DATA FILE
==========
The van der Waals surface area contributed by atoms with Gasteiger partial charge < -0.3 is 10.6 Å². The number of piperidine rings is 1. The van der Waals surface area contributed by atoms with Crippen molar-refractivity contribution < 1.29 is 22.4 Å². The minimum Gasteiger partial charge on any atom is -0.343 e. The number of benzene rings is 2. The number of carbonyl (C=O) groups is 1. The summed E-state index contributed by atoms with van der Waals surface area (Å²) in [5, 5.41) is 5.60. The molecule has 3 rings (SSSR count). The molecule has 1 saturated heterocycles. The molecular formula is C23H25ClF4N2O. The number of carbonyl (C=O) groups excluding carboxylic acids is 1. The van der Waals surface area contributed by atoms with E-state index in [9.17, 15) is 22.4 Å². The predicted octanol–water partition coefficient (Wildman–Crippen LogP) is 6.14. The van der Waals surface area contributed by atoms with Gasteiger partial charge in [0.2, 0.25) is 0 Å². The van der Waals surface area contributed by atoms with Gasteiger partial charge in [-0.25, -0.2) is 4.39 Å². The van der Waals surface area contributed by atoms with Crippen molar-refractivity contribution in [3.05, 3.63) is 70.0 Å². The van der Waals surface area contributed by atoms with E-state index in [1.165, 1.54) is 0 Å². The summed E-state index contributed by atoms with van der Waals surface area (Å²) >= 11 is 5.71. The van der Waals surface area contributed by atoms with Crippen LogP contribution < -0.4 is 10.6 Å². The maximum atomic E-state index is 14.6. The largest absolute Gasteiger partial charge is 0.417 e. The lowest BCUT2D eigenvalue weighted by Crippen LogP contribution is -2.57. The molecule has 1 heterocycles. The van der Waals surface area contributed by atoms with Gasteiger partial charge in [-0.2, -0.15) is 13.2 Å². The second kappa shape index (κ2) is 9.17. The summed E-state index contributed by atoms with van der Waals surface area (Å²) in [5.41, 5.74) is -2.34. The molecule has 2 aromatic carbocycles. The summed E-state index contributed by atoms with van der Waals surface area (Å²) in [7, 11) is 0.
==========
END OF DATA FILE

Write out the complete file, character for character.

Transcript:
The van der Waals surface area contributed by atoms with Gasteiger partial charge < -0.3 is 10.6 Å². The number of piperidine rings is 1. The van der Waals surface area contributed by atoms with Crippen molar-refractivity contribution < 1.29 is 22.4 Å². The minimum Gasteiger partial charge on any atom is -0.343 e. The number of benzene rings is 2. The number of carbonyl (C=O) groups is 1. The summed E-state index contributed by atoms with van der Waals surface area (Å²) in [5, 5.41) is 5.60. The molecule has 3 rings (SSSR count). The molecule has 1 saturated heterocycles. The molecular formula is C23H25ClF4N2O. The number of carbonyl (C=O) groups excluding carboxylic acids is 1. The van der Waals surface area contributed by atoms with E-state index in [9.17, 15) is 22.4 Å². The predicted octanol–water partition coefficient (Wildman–Crippen LogP) is 6.14. The van der Waals surface area contributed by atoms with Gasteiger partial charge in [0.2, 0.25) is 0 Å². The van der Waals surface area contributed by atoms with Gasteiger partial charge in [-0.25, -0.2) is 4.39 Å². The van der Waals surface area contributed by atoms with Crippen molar-refractivity contribution in [3.05, 3.63) is 70.0 Å². The van der Waals surface area contributed by atoms with E-state index in [1.165, 1.54) is 0 Å². The summed E-state index contributed by atoms with van der Waals surface area (Å²) >= 11 is 5.71. The van der Waals surface area contributed by atoms with Crippen LogP contribution < -0.4 is 10.6 Å². The maximum atomic E-state index is 14.6. The largest absolute Gasteiger partial charge is 0.417 e. The lowest BCUT2D eigenvalue weighted by Crippen LogP contribution is -2.57. The molecule has 1 heterocycles. The van der Waals surface area contributed by atoms with Gasteiger partial charge in [-0.2, -0.15) is 13.2 Å². The second kappa shape index (κ2) is 9.17. The summed E-state index contributed by atoms with van der Waals surface area (Å²) in [5.41, 5.74) is -2.34. The molecule has 2 aromatic carbocycles. The summed E-state index contributed by atoms with van der Waals surface area (Å²) in [7, 11) is 0.